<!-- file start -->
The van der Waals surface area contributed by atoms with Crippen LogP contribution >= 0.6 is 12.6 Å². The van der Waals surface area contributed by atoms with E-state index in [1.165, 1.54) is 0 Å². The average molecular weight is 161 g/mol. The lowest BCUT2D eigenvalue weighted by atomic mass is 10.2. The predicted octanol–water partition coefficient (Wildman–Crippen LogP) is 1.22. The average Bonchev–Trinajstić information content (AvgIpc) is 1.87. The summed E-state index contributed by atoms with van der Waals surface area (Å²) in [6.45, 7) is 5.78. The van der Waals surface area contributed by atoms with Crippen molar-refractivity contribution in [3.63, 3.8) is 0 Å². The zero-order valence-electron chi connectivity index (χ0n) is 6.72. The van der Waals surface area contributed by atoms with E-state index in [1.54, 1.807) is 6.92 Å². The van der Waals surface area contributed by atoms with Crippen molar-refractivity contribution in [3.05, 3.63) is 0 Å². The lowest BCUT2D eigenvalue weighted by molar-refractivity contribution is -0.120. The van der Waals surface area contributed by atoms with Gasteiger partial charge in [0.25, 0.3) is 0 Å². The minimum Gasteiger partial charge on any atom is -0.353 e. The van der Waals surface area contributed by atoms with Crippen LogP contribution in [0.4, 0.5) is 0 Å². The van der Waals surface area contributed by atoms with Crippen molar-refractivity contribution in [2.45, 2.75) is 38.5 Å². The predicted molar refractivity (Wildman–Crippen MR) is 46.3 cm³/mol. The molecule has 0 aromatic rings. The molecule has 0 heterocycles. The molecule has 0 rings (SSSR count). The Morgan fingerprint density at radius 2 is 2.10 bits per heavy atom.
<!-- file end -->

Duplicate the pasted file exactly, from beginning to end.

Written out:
The van der Waals surface area contributed by atoms with Crippen LogP contribution >= 0.6 is 12.6 Å². The van der Waals surface area contributed by atoms with E-state index in [1.165, 1.54) is 0 Å². The average molecular weight is 161 g/mol. The lowest BCUT2D eigenvalue weighted by atomic mass is 10.2. The predicted octanol–water partition coefficient (Wildman–Crippen LogP) is 1.22. The average Bonchev–Trinajstić information content (AvgIpc) is 1.87. The summed E-state index contributed by atoms with van der Waals surface area (Å²) in [6.45, 7) is 5.78. The van der Waals surface area contributed by atoms with Crippen molar-refractivity contribution in [3.63, 3.8) is 0 Å². The zero-order valence-electron chi connectivity index (χ0n) is 6.72. The van der Waals surface area contributed by atoms with E-state index in [1.54, 1.807) is 6.92 Å². The van der Waals surface area contributed by atoms with Crippen molar-refractivity contribution in [3.05, 3.63) is 0 Å². The lowest BCUT2D eigenvalue weighted by molar-refractivity contribution is -0.120. The van der Waals surface area contributed by atoms with Gasteiger partial charge in [0.25, 0.3) is 0 Å². The minimum Gasteiger partial charge on any atom is -0.353 e. The van der Waals surface area contributed by atoms with Crippen LogP contribution in [0.4, 0.5) is 0 Å². The van der Waals surface area contributed by atoms with Crippen molar-refractivity contribution in [2.45, 2.75) is 38.5 Å². The predicted molar refractivity (Wildman–Crippen MR) is 46.3 cm³/mol. The molecule has 0 aromatic rings. The molecule has 0 heterocycles. The molecule has 0 rings (SSSR count). The Morgan fingerprint density at radius 2 is 2.10 bits per heavy atom.